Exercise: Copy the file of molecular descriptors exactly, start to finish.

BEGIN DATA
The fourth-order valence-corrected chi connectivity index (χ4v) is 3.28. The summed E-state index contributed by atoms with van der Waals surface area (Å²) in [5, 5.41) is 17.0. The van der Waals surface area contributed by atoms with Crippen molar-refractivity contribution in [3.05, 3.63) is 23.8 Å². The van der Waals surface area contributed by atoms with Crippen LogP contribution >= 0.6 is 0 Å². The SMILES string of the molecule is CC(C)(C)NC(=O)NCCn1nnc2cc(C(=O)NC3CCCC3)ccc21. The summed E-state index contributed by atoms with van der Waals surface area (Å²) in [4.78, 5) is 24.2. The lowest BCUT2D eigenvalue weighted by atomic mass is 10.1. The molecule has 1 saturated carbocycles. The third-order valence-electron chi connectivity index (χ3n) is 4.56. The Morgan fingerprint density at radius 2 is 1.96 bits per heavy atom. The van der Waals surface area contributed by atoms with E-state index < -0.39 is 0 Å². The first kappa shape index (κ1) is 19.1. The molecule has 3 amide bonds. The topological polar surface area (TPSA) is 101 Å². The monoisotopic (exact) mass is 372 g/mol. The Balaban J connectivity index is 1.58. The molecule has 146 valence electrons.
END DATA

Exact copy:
The fourth-order valence-corrected chi connectivity index (χ4v) is 3.28. The summed E-state index contributed by atoms with van der Waals surface area (Å²) in [5, 5.41) is 17.0. The van der Waals surface area contributed by atoms with Crippen molar-refractivity contribution in [3.05, 3.63) is 23.8 Å². The van der Waals surface area contributed by atoms with Crippen LogP contribution >= 0.6 is 0 Å². The SMILES string of the molecule is CC(C)(C)NC(=O)NCCn1nnc2cc(C(=O)NC3CCCC3)ccc21. The summed E-state index contributed by atoms with van der Waals surface area (Å²) in [4.78, 5) is 24.2. The lowest BCUT2D eigenvalue weighted by atomic mass is 10.1. The molecule has 1 saturated carbocycles. The third-order valence-electron chi connectivity index (χ3n) is 4.56. The Morgan fingerprint density at radius 2 is 1.96 bits per heavy atom. The van der Waals surface area contributed by atoms with E-state index < -0.39 is 0 Å². The first kappa shape index (κ1) is 19.1. The molecule has 3 amide bonds. The topological polar surface area (TPSA) is 101 Å². The monoisotopic (exact) mass is 372 g/mol. The Balaban J connectivity index is 1.58. The molecule has 146 valence electrons.